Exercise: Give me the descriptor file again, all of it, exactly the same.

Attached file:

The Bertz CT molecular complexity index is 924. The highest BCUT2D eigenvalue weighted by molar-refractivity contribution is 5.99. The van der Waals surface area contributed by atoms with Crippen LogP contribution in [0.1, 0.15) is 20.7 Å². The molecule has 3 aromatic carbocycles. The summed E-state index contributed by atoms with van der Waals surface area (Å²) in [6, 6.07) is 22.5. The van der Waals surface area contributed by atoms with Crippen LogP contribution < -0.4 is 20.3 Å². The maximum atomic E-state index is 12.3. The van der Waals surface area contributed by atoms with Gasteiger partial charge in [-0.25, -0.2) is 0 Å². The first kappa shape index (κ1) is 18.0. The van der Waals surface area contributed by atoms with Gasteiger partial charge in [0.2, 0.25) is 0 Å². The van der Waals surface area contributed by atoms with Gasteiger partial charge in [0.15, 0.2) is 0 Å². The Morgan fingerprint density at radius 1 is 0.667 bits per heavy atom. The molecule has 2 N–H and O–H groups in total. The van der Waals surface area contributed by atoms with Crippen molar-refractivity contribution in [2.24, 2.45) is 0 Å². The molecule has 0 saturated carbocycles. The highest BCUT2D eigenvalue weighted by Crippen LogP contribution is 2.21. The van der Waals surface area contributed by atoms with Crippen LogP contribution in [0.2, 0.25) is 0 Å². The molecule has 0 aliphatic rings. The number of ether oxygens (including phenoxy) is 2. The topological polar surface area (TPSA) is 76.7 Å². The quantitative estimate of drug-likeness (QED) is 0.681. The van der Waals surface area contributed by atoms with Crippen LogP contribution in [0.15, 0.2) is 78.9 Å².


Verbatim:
The Bertz CT molecular complexity index is 924. The highest BCUT2D eigenvalue weighted by molar-refractivity contribution is 5.99. The van der Waals surface area contributed by atoms with Crippen LogP contribution in [0.1, 0.15) is 20.7 Å². The molecule has 3 aromatic carbocycles. The summed E-state index contributed by atoms with van der Waals surface area (Å²) in [6, 6.07) is 22.5. The van der Waals surface area contributed by atoms with Crippen LogP contribution < -0.4 is 20.3 Å². The maximum atomic E-state index is 12.3. The van der Waals surface area contributed by atoms with Gasteiger partial charge in [-0.25, -0.2) is 0 Å². The first kappa shape index (κ1) is 18.0. The van der Waals surface area contributed by atoms with Gasteiger partial charge in [0.2, 0.25) is 0 Å². The van der Waals surface area contributed by atoms with Gasteiger partial charge in [0.15, 0.2) is 0 Å². The Morgan fingerprint density at radius 1 is 0.667 bits per heavy atom. The molecule has 2 N–H and O–H groups in total. The van der Waals surface area contributed by atoms with Crippen molar-refractivity contribution in [2.24, 2.45) is 0 Å². The molecule has 0 saturated carbocycles. The highest BCUT2D eigenvalue weighted by Crippen LogP contribution is 2.21. The van der Waals surface area contributed by atoms with Crippen LogP contribution in [0.2, 0.25) is 0 Å². The molecule has 0 aliphatic rings. The number of ether oxygens (including phenoxy) is 2. The topological polar surface area (TPSA) is 76.7 Å². The quantitative estimate of drug-likeness (QED) is 0.681. The van der Waals surface area contributed by atoms with Crippen LogP contribution in [0.15, 0.2) is 78.9 Å².